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Books, eReaders, Graphic Novels

Read Graphic Novels on a Kindle

Reading Graphic Novels on a computer is awesome but you can read them on a eye-friendly-screen such as your Kindle. In some steps you can make it happen.

The process of converting a graphic novel to be able to read it on a Kindle is simple. Graphic novel files are either in CBZ or CBR format and you use Calibre (an ebook manager), and convert them to MOBI format and then copy the file to your Kindle.

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Book Reviews, Books, Graphic Novels, Non-Fiction

REVIEW: Maus – My Father Bleeds History

I picked this book on a friend’s recommendation and I must say, while reading it, I could not put it down. Maus is a two part series graphic novel written by American cartoonist and contributing artist for The New YorkerArt Spiegelman. It’s also a memoir as well as an autobiographical work.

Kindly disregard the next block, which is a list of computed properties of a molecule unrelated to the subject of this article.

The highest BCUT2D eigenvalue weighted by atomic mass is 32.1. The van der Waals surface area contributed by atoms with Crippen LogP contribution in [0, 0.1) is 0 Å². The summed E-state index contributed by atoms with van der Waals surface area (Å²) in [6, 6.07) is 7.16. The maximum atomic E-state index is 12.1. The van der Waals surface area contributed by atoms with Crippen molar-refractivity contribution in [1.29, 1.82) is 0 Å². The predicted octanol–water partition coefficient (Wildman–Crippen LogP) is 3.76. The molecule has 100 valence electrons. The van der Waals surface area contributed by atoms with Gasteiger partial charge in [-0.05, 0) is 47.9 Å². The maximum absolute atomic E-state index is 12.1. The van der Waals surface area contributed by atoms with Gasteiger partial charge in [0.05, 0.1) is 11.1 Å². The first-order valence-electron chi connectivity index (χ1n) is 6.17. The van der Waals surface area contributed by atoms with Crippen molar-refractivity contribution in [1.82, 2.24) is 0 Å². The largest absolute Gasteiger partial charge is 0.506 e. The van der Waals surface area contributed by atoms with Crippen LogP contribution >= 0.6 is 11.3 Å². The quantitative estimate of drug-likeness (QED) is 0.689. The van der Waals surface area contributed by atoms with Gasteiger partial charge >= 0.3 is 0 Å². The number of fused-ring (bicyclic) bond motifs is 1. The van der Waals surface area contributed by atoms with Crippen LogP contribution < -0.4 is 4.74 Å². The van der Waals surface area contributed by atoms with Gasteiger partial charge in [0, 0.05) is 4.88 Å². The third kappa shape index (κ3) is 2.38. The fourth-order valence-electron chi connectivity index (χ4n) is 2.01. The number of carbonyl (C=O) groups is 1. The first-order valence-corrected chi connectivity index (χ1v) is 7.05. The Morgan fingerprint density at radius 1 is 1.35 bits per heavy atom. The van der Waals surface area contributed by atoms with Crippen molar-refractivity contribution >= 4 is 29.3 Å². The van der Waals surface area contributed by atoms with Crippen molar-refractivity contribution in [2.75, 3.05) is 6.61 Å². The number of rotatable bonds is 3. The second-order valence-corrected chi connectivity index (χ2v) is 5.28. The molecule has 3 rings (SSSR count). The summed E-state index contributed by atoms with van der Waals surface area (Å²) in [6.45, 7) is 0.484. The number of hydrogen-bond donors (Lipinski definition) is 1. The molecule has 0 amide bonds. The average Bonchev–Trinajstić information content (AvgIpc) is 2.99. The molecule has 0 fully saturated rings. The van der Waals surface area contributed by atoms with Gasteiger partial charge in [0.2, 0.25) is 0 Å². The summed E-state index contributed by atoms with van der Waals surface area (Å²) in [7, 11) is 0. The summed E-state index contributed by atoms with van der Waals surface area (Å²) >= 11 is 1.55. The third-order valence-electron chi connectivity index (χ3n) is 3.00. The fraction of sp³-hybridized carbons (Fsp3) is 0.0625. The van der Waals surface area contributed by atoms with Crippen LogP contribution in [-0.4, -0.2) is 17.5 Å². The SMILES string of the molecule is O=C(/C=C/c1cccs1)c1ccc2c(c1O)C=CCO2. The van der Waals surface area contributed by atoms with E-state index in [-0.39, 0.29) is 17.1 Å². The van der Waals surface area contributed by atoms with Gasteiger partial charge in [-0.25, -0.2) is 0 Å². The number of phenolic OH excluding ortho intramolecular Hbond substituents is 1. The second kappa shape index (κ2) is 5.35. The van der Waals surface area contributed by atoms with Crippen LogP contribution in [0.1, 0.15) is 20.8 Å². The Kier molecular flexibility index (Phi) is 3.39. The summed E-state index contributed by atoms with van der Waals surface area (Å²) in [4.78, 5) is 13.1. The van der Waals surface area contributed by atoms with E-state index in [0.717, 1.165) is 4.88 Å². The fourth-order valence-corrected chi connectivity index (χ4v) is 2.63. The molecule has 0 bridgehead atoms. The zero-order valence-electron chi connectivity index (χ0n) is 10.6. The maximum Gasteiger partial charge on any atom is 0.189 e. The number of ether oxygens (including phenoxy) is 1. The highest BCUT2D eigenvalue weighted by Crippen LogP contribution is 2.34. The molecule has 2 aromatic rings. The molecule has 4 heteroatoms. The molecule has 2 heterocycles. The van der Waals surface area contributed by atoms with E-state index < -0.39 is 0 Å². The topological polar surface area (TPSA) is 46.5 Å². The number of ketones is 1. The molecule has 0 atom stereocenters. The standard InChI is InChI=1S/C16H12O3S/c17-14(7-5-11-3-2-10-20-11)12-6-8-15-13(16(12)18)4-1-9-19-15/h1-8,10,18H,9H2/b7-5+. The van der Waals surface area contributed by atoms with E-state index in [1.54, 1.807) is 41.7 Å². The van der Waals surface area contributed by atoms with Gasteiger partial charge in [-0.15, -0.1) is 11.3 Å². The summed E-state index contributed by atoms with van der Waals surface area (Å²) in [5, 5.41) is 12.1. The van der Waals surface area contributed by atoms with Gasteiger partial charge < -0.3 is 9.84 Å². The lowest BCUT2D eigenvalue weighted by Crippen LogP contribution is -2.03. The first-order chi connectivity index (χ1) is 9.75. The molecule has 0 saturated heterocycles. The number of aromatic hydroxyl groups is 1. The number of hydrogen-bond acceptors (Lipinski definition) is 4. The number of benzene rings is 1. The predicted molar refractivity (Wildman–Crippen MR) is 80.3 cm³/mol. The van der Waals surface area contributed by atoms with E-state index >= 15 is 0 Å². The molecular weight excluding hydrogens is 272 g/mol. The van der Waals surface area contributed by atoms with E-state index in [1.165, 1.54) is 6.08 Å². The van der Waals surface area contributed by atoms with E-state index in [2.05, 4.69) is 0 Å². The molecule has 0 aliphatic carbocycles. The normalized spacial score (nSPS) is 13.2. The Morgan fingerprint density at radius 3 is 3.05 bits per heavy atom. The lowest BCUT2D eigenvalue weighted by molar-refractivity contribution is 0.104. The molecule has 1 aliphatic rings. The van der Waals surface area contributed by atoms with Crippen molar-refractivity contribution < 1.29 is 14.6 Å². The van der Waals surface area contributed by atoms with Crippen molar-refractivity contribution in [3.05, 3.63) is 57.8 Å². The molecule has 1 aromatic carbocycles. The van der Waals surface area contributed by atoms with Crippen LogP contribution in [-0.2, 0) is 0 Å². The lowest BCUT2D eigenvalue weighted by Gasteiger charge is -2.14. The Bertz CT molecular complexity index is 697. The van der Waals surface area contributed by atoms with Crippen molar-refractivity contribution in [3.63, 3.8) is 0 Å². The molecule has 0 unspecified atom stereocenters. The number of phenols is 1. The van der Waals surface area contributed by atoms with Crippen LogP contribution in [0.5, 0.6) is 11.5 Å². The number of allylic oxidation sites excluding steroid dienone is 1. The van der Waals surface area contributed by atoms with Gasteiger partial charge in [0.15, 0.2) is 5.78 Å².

After reading it, I was surprised how much I enjoyed this graphic novel. There is a uniqueness to the concept and the how it is illustrated with story telling. Art Spiegelman has done a great job with story telling, I must say. The illustration or the graphical part is an excellent addition to decipher the incidents or certain scenarios the author wants the reader to focus on.

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Books, eReaders, Guest Post

GUEST POST: Do E-books Allow Us to Read Books Properly?

Do E-books Allow Us to Read Books Properly? by Cassie

The popularity of e-books has grown over the years. It’s no surprise why e-readers have taken off. You can store thousands of books on a single, easy-to-carry device. Top authors now offer both print and digital versions of their novels. Interestingly, paperback sales have increased by 2.5 percent in 2015. In comparison, e-book sales actually dipped 11.1 percent. With that said, many readers have no qualms reading either format. Still there are a few who strongly prefer one over the other. Perhaps you are a die-hard paperback supporter. Or maybe you prefer the digital format. Whichever you prefer, there are definitely positives and negatives of e-books.

 

Advantages of E-books